Indonesian International Relations (IR) epistemic communities are poised at a unique intersection of cultural, historical, and geopolitical understanding. These communities, armed with their distinct perspectives, are on the cusp of significantly contributing to theoretical dialogues in IR, challenging established Western-centric models, and offering fresh discursive alternatives.
Their potential lies not only in providing diverse viewpoints but also in their capacity to invigorate debates on pivotal sub-fields of IR. By incorporating indigenous perspectives and experiences, they have the opportunity to enrich and expand discussions on foreign policy, international political economy, security studies, and regionalism. The following key questions guide this inquiry into the contributions of Indonesian IR epistemic communities:
Indonesia’s experience with malleable borders challenges traditional notions of statehood in IR theory. This perspective on borders and coloniality redefines our understanding of state sovereignty and territoriality.
Question: How does the malleability of Indonesia’s borders challenge traditional conceptions of the state, and what implications does this have for broader IR theory?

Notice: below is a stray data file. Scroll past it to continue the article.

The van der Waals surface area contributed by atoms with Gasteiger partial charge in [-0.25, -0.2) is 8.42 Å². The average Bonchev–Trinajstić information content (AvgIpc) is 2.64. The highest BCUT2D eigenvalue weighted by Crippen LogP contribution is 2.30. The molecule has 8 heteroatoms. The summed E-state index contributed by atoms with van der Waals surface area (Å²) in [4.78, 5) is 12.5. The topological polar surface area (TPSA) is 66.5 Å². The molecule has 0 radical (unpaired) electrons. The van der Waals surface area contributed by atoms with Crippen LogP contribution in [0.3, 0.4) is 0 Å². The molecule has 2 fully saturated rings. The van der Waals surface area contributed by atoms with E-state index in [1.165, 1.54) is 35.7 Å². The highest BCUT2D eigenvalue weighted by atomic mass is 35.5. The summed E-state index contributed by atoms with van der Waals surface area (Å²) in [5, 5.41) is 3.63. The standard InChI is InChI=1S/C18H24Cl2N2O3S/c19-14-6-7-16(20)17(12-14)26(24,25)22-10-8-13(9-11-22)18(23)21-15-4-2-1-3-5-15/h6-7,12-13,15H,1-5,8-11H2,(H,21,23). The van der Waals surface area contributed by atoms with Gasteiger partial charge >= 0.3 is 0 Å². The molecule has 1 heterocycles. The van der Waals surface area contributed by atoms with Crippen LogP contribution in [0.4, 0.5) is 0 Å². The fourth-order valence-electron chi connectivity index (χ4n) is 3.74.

Given its geographical position as a vast archipelago, Indonesia offers a unique perspective in theorizing sea power and maritime governance. These perspectives enhance debates on sea power and underscore the complex relationships between states, maritime territories, and governance structures.
Question: How does Indonesia’s perspective on sea power contribute to broader debates on maritime governance, and what new insights can it bring to our understanding of state-sea relationships?
Indonesia’s experience with transnational issues offers unique insights into state-society relations. It can inform our understanding of a wide range of issues, from human rights and migrant worker policies to regional integration and diplomacy.
Question: How does the Indonesian experience of transnationalism enhance our understanding of state-society relations and contribute to debates on issues such as human rights and migrant workers?
|Abstract Submission||15 July 2023|
|Announcement of Accepted Abstract||22 July 2023|
|Full Paper Submission||30 September 2023|
|Registration||1-4 October 2023|
|Conference Days||11-12 October 2022|
Abstract submission can be submitted to email@example.com